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Teaching Shakespeare

By Walter Edens, Christopher Durer, Walter Eggers, Duncan Harris, Keith Hull


Copyright © 1977 Princeton University Press
All rights reserved.
ISBN: 978-0-691-06339-3




When I think about the teaching of Shakespeare, a number of matters pop into my mind. Like all poppings, this one is not orderly:

1. Someone's aphorism, "Shakespeare is the most taught and the least read of all poets."

2. Someone else's aphorism (I heard it uttered): "When historians have had enough time to do their work, critics will disappear."

3. The counteraphorism would be (surely someone must have framed it long ago): "The critics begin where the antiquarians end."

4. Anyone who has ever had anything to do with a department's teaching schedule will know that almost everyone in a department, whatever his "field," feels able to teach Shakespeare, and that almost everyone wants to. Maybe this works out; at least the teacher may be supposed to be learning something. In my experience, the eighteenth century is the specialism least likely to produce volunteer adjutant Shakespeareans.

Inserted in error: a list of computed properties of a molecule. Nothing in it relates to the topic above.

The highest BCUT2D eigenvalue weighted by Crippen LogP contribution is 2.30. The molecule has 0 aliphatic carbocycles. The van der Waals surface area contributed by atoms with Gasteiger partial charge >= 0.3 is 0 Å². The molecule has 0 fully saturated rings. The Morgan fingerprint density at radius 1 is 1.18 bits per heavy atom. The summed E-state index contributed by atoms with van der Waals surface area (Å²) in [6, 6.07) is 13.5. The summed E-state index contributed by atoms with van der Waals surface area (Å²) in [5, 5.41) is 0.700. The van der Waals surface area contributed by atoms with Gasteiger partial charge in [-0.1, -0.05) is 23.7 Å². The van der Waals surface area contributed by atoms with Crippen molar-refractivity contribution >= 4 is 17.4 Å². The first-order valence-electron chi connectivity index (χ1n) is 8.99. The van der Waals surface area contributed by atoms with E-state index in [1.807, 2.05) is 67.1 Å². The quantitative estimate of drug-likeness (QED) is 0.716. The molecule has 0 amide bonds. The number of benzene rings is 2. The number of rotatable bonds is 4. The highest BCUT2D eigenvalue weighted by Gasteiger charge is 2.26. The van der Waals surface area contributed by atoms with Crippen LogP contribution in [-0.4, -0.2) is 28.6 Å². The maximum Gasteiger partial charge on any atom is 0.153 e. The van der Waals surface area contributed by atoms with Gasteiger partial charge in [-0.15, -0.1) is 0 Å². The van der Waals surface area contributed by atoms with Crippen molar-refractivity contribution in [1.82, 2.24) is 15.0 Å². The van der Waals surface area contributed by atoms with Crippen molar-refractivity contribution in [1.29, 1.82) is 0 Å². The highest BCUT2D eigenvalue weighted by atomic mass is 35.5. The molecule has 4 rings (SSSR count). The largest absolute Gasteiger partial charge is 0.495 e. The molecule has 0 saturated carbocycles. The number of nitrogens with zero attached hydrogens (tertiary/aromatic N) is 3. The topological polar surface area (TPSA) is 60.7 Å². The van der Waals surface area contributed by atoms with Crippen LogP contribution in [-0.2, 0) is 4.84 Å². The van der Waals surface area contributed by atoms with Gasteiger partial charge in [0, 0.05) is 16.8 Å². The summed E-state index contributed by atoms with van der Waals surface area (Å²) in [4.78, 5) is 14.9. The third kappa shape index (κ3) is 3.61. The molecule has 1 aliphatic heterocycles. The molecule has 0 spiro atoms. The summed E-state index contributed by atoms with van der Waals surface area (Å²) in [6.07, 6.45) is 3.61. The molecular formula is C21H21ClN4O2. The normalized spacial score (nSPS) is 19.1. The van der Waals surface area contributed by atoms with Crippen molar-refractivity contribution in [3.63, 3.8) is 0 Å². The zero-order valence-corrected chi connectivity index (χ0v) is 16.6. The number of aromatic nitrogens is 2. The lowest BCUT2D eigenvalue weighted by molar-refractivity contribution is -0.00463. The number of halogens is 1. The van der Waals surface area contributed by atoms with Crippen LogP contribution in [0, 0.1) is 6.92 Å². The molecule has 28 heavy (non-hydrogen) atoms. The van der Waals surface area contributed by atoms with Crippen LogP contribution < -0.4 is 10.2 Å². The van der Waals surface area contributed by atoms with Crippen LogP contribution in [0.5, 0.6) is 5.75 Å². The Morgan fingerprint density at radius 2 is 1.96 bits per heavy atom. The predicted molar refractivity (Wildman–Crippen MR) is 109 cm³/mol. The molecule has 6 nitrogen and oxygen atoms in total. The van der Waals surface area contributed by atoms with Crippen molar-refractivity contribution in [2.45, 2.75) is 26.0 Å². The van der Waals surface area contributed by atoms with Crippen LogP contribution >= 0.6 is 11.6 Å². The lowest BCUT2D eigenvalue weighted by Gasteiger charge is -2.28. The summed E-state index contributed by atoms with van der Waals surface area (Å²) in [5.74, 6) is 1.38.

5. On the other hand there is the man, not without professional repute (some of it in Renaissance matters), who says he cannot teach Shakespeare because a decent mastery and management of the secondaries would take a lifetime, and he has not a lifetime to give for his countrymen in Shakespeare classes.

6. The image of a Shakespearean heading for class, sloping a little to the left to counterbalance the burden in his right hand, his depot of dainty devices, his satchel of salubrious sound effects, the portable record player.

7. A Ph.D. candidate telling an adviser she hadn't got much into Shakespeare scholarship because her instructor in the Shakespeare seminar had said that what was important in the students' term papers was not what the secondaries said but what the students themselves saw, discovered, etc.